State Implementation and Perceptions of Title ISchool Improvement Grants under the Recovery Act:One Year Later 
Introduction
The American Recovery and Reinvestment Act of 2009 (ARRA), also known as the stimulus package, appropri-ated $100 billion for education and included $3 billion for school improvement grants (SIGs) to help reform low-performing schools. This amount was in addition to the $546 million provided by the regular fiscal year 2009appropriations bill for school improvement grants authorized by section 1003(g) of Title I of the Elementary andSecondary Education Act. (Title I is the large federal program that provides assistance to low-income schools toimprove achievement for students who struggle academically.) This fiscal year 2009 total of more than $3.5 billionfor section 1003(g) SIGs represents a sevenfold increase over the previous year’s appropriation.Following passage of ARRA, the U.S. Department of Education (ED) changed the requirements for using schoolimprovement grants under section 1003(g), including the ARRA SIG funds (U.S. Department of Education, 2011).These revised requirements target section 1003(g) funds on the “persistently lowest-achieving” schools within eachstate, typically the lowest 5%, and limit these schools to using one of four school improvement models. These mod-els include (1) transformation, which entails replacing the school principal and undertaking three other specificreforms; (2) turnaround, which involves replacing the principal and many of the school staff; (3) restart, whichmeans becoming a charter or privately managed school; and (4) school closure. According to a report published by the U.S. Department of Education, 1,228 of the nation’s lowest-achieving schools were awarded ARRA SIGs as oMarch 21, 2011 (Hurlburt et al., 2011).This report by the Center on Education Policy (CEP) looks at states’ experiences in using this infusion of ARRA SIG funding and implementing the new requirements. It is a follow-up to a 2011 CEP report that examined states’early experiences in implementing ARRA SIG grants (CEP, 2011). Both this report and the earlier one are basedon surveys of state department of education personnel. For this 2012 report, we administered a survey to state TitleI directors from November 2011 through early January 2012 that focused on state processes for renewing the ARRA SIG grants made for school year 2010-11, state assistance to schools, and general perceptions of the ARRA SIG pro-gram. A total of 46 states responded, including the District of Columbia, which is counted as a state in all tallies inthe report. Survey responses were kept confidential in order to encourage frank answers. More information aboutthe survey and research methods can be found in the Study Methods Appendix at the end of this report.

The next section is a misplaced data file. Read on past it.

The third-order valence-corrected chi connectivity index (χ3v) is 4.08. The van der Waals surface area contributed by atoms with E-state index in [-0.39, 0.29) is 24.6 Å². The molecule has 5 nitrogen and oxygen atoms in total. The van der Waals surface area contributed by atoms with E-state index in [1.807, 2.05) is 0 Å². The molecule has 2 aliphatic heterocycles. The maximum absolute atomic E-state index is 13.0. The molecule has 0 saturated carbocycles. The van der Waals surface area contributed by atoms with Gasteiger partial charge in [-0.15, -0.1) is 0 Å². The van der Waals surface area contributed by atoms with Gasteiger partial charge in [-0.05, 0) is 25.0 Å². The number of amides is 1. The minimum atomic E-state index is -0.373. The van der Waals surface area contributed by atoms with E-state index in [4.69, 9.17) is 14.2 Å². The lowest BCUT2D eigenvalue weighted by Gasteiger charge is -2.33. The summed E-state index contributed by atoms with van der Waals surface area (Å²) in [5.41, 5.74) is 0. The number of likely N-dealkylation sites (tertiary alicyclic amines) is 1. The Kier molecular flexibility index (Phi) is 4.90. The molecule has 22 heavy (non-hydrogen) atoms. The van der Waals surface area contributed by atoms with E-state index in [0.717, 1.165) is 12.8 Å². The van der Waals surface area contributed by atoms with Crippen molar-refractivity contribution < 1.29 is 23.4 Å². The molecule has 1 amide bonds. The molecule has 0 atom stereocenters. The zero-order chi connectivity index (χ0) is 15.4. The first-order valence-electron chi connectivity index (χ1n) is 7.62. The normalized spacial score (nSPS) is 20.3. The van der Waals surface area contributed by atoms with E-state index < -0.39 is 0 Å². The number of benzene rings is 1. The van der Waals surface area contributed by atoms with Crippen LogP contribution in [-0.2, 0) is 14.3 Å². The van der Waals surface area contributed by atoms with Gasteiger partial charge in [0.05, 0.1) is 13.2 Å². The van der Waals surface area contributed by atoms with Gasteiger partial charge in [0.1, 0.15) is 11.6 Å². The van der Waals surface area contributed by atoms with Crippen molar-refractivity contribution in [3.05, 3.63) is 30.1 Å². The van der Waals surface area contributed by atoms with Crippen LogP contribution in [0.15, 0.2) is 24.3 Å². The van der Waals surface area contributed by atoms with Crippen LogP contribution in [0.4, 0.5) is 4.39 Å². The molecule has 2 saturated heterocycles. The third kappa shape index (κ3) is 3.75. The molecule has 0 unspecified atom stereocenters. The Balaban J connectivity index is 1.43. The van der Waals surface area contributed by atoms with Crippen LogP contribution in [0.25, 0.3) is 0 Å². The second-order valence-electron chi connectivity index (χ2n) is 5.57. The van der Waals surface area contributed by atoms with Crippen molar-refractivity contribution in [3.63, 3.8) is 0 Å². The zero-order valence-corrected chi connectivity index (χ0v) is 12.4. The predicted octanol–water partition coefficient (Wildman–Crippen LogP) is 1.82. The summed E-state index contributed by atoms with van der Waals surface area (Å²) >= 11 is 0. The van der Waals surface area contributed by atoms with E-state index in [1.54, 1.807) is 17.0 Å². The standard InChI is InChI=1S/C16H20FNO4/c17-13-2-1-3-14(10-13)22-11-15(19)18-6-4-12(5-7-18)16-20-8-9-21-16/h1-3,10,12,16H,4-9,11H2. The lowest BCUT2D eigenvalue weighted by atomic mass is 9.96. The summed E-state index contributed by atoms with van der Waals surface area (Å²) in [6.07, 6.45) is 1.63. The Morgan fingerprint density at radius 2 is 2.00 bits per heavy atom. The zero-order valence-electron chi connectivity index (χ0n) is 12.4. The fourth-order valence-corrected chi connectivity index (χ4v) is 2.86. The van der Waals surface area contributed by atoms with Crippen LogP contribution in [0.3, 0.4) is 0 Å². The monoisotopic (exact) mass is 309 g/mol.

C  en t   e on  d  u c  a t  i   on  o l   i   c  y